Progressive Small-Vessel Strokes Following Antiretroviral Therapy in a Patient with Acquired Immunodeficiency Syndrome

Tomoya Shibahara, Kuniyuki Nakamura, Daisuke Abe, Naoki Tagawa, Yoshinobu Wakisaka, Takanari Kitazono, Tetsuro Ago

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1 Citation (Scopus)


We report a case of a 59-year-old man with human immunodeficiency virus (HIV)/ acquired immunodeficiency syndrome (AIDS) who developed multiple small-vessel strokes during the immune reconstitution phase. The patient had been diagnosed with HIV/AIDS with a low CD4 count and high viral load and started combinational antiretroviral therapy (cART) with raltegravir, emtricitabine, and tenofovir alafenamide fumarate seven months before the admission. He was admitted to our hospital with complaints of mild dysarthria and left-sided hemiparesis, but lacking consciousness/cognitive disturbances. Diffusion-weighted images (DWI) revealed multiple areas of hyperintensity in the anterior circulation system of the brain. Because we identified decreased activity of protein S through extensive examinations, we treated him initially with intravenous infusion of heparin sodium and aspirin; however, DWI detected multiple progressive small-vessel strokes after that. We considered that the immune reconstitution accounted for the small-vessel vasculopathy/vasculitis, leading to ischemic stroke. Therefore, we initiated oral administration of prednisolone, which successfully prevented stroke recurrence. This report describes a case of multiple small-vessel strokes following cART for AIDS during the immune reconstitution phase, effectively treated with steroids, which may often go undiagnosed due to their relatively mild symptoms.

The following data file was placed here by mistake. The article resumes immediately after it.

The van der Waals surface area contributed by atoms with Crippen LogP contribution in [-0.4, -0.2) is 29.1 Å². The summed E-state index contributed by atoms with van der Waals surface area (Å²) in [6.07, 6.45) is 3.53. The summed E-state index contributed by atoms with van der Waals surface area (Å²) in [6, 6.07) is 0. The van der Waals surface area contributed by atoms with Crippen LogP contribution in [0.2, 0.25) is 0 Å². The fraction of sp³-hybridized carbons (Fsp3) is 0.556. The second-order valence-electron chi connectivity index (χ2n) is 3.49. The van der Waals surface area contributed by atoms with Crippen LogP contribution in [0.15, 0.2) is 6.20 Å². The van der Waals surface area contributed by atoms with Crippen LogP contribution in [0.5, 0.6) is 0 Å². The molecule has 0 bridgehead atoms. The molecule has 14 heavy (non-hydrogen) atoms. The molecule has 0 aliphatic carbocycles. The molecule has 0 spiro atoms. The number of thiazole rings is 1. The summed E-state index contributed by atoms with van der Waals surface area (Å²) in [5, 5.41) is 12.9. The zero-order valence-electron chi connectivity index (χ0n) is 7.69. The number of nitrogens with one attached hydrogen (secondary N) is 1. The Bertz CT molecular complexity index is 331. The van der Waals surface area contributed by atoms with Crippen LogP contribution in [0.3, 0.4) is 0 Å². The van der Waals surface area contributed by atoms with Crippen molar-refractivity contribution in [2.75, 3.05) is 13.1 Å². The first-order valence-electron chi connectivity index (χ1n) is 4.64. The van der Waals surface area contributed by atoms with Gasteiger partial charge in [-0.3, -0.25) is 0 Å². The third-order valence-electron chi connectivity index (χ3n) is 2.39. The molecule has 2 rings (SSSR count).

Original languageEnglish
Article number106409
JournalJournal of Stroke and Cerebrovascular Diseases
Issue number5
Publication statusPublished - May 2022

All Science Journal Classification (ASJC) codes

  • Surgery
  • Rehabilitation
  • Clinical Neurology
  • Cardiology and Cardiovascular Medicine


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